At least 700 smallholder farmers countrywide last week received agricultural inputs from a local Muslim humanitarian organisation, Dar al Salam, in conjunction with its German partners Muslimehelfen, as part of their efforts to boost food security at household level.
The inputs were distributed to households regardless of religious or political background.
A package for each household comprised 10 kilogrammes of maize seed, 50kg compound D and 50kg ammonium nitrate fertilisers.
Dar al Salam chairman Mr Agripa Kapuya, who handed over the inputs, said their humanitarian gesture was complementary to Government efforts of reducing the vulnerability of smallholder farming communities to food and nutrition insecurity, especially at a time of climate change and Covid-19.
He said the scheme was meant to enable smallholder farmers to become self-sufficient, as well as address nutritional requirements at household level.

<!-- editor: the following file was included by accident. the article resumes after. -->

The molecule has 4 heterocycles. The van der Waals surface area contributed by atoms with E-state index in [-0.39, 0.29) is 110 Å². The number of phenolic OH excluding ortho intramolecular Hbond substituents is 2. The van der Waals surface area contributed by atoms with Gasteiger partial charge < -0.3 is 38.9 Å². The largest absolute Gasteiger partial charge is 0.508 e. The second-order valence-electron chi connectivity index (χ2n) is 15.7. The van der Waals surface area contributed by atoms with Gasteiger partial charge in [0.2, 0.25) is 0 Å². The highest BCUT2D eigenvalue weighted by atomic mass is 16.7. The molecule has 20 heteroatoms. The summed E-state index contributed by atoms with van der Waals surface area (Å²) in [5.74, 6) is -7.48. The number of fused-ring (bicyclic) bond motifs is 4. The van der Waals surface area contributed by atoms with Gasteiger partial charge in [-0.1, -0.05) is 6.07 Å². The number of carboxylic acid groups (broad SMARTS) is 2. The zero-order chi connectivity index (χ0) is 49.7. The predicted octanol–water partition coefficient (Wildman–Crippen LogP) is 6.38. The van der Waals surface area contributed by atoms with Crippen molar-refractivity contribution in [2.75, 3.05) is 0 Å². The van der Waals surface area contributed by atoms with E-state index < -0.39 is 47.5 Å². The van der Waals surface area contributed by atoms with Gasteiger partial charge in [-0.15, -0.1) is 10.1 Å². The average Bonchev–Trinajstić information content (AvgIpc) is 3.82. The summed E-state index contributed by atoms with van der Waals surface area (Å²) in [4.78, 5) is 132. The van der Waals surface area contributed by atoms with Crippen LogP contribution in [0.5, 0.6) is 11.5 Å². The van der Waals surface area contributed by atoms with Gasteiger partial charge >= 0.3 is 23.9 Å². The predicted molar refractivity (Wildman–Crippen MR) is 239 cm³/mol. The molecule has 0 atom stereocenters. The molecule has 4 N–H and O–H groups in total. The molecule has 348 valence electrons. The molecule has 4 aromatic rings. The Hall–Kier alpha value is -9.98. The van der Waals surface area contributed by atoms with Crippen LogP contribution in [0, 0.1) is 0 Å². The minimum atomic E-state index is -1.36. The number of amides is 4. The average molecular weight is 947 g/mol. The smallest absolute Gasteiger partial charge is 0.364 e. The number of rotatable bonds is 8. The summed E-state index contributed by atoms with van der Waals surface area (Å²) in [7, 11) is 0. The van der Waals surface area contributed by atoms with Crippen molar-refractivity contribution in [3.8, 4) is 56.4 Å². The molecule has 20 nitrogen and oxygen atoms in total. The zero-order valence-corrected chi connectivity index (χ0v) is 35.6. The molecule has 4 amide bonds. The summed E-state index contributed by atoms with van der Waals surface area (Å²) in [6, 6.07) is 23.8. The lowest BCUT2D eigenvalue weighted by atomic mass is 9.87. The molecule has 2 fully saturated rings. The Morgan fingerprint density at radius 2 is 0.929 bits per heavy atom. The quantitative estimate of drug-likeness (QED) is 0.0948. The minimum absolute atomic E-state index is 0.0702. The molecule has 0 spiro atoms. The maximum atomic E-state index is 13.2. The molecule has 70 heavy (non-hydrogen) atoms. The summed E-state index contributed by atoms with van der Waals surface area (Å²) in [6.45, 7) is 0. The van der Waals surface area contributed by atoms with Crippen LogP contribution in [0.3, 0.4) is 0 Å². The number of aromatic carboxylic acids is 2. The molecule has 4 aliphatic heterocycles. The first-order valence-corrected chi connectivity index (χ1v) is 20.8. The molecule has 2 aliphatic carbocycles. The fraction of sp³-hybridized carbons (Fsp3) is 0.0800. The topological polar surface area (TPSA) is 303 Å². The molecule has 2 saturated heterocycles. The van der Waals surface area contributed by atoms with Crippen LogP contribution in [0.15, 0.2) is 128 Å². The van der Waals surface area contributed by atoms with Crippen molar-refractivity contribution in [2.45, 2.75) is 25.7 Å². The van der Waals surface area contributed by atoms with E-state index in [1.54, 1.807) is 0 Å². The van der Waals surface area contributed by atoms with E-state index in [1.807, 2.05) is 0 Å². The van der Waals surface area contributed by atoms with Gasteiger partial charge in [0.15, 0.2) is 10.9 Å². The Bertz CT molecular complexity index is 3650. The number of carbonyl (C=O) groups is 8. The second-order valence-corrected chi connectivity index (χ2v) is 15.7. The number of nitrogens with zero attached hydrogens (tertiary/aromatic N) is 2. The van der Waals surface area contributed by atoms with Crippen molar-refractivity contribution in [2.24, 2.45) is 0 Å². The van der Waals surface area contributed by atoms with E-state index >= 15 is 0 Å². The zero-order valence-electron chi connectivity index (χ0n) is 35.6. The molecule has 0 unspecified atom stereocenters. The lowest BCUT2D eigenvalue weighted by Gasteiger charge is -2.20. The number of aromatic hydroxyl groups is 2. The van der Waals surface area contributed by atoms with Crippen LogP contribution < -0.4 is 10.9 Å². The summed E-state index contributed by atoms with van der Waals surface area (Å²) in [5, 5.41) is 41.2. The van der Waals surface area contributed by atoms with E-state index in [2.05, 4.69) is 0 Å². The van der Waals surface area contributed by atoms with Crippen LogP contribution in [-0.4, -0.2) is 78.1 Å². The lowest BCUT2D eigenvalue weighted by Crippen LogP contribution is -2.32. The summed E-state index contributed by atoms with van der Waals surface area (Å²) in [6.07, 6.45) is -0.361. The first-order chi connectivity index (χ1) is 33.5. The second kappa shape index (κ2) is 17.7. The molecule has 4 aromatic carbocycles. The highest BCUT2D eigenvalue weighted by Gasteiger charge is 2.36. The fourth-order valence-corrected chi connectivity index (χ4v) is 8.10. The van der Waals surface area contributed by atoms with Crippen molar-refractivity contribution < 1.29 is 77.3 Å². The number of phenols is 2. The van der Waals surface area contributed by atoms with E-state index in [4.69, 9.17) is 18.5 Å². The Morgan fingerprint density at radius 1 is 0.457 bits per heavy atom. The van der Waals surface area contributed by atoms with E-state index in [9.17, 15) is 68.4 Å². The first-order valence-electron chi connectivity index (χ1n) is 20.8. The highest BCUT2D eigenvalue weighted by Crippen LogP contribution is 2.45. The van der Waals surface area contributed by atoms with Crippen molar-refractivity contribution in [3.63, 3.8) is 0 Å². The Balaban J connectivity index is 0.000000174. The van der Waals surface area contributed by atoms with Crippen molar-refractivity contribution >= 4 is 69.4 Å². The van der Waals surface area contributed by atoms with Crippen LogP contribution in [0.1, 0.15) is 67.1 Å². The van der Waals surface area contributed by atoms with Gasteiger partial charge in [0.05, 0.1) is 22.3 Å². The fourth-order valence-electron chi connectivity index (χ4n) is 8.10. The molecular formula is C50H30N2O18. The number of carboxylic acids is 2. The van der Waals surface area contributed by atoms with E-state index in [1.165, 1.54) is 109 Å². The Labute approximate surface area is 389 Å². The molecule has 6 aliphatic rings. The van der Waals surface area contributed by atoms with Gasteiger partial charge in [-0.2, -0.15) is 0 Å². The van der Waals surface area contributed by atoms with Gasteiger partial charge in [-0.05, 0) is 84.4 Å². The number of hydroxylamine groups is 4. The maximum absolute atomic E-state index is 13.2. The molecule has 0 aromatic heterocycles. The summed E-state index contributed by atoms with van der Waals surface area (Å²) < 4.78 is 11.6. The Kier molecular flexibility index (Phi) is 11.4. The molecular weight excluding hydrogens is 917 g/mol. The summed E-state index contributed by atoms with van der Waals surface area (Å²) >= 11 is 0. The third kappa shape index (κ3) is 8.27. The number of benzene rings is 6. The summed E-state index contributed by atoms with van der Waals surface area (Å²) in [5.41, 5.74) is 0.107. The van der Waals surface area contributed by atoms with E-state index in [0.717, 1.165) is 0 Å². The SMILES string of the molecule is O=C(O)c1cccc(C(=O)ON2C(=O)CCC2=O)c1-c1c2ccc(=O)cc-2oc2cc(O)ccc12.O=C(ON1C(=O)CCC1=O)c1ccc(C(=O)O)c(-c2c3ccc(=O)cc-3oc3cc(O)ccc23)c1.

“We do not live in isolation,” said Mr Kapuya.
“Everyone, everywhere regardless of their political or religious background remains part of our lives, hence when the need to support our people arose, we chipped in.”
Mr Kapuya warned farmers against abusing the inputs and those allocated by Government under Presidential Inputs Support Scheme.
“You must make sure that you put these inputs to good use,” he said.
“We do not condone any forms of abuse on these inputs or those you receive from Government. We will be making a follow up to check on progress of your crops.”
Mr Kapuya said climate change was negatively impacting on agricultural productivity advised farmers against delays in planting.
Recipients of inputs expressed gratitude to the two organisations.
“This is a welcome gesture. Obtaining these basic inputs has been difficult during these Covid-19 times,” said Mr Waison Chaibu of Mt Darwin.
The two organisations are also running a monthly national orphans food scheme that is benefiting thousands of orphans countrywide.
In June, they availed a fund to assist women entrepreneurs whose businesses were affected by the Covid-19 pandemic.